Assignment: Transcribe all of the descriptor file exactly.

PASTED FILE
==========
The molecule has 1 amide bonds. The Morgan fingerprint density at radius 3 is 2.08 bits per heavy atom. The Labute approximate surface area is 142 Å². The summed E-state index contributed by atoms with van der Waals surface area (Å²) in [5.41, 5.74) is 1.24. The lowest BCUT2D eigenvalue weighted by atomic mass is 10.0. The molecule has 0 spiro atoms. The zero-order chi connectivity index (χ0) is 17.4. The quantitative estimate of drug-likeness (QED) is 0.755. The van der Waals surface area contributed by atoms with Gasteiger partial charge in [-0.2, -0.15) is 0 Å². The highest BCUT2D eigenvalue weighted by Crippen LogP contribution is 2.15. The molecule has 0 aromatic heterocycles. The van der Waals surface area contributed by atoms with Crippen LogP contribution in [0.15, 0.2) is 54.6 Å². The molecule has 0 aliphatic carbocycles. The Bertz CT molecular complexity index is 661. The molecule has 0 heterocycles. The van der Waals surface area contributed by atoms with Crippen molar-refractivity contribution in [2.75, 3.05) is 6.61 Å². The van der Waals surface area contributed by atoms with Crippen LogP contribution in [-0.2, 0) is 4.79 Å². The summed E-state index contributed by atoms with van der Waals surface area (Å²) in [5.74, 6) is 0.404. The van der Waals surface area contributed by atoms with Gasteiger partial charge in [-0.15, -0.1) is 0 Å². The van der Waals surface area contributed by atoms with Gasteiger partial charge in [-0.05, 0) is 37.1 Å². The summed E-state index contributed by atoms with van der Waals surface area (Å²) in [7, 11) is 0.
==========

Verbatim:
The molecule has 1 amide bonds. The Morgan fingerprint density at radius 3 is 2.08 bits per heavy atom. The Labute approximate surface area is 142 Å². The summed E-state index contributed by atoms with van der Waals surface area (Å²) in [5.41, 5.74) is 1.24. The lowest BCUT2D eigenvalue weighted by atomic mass is 10.0. The molecule has 0 spiro atoms. The zero-order chi connectivity index (χ0) is 17.4. The quantitative estimate of drug-likeness (QED) is 0.755. The van der Waals surface area contributed by atoms with Gasteiger partial charge in [-0.2, -0.15) is 0 Å². The highest BCUT2D eigenvalue weighted by Crippen LogP contribution is 2.15. The molecule has 0 aromatic heterocycles. The van der Waals surface area contributed by atoms with Crippen LogP contribution in [0.15, 0.2) is 54.6 Å². The molecule has 0 aliphatic carbocycles. The Bertz CT molecular complexity index is 661. The molecule has 0 heterocycles. The van der Waals surface area contributed by atoms with Crippen molar-refractivity contribution in [2.75, 3.05) is 6.61 Å². The van der Waals surface area contributed by atoms with Crippen LogP contribution in [-0.2, 0) is 4.79 Å². The summed E-state index contributed by atoms with van der Waals surface area (Å²) in [5.74, 6) is 0.404. The van der Waals surface area contributed by atoms with Gasteiger partial charge in [-0.15, -0.1) is 0 Å². The van der Waals surface area contributed by atoms with Gasteiger partial charge in [-0.05, 0) is 37.1 Å². The summed E-state index contributed by atoms with van der Waals surface area (Å²) in [7, 11) is 0.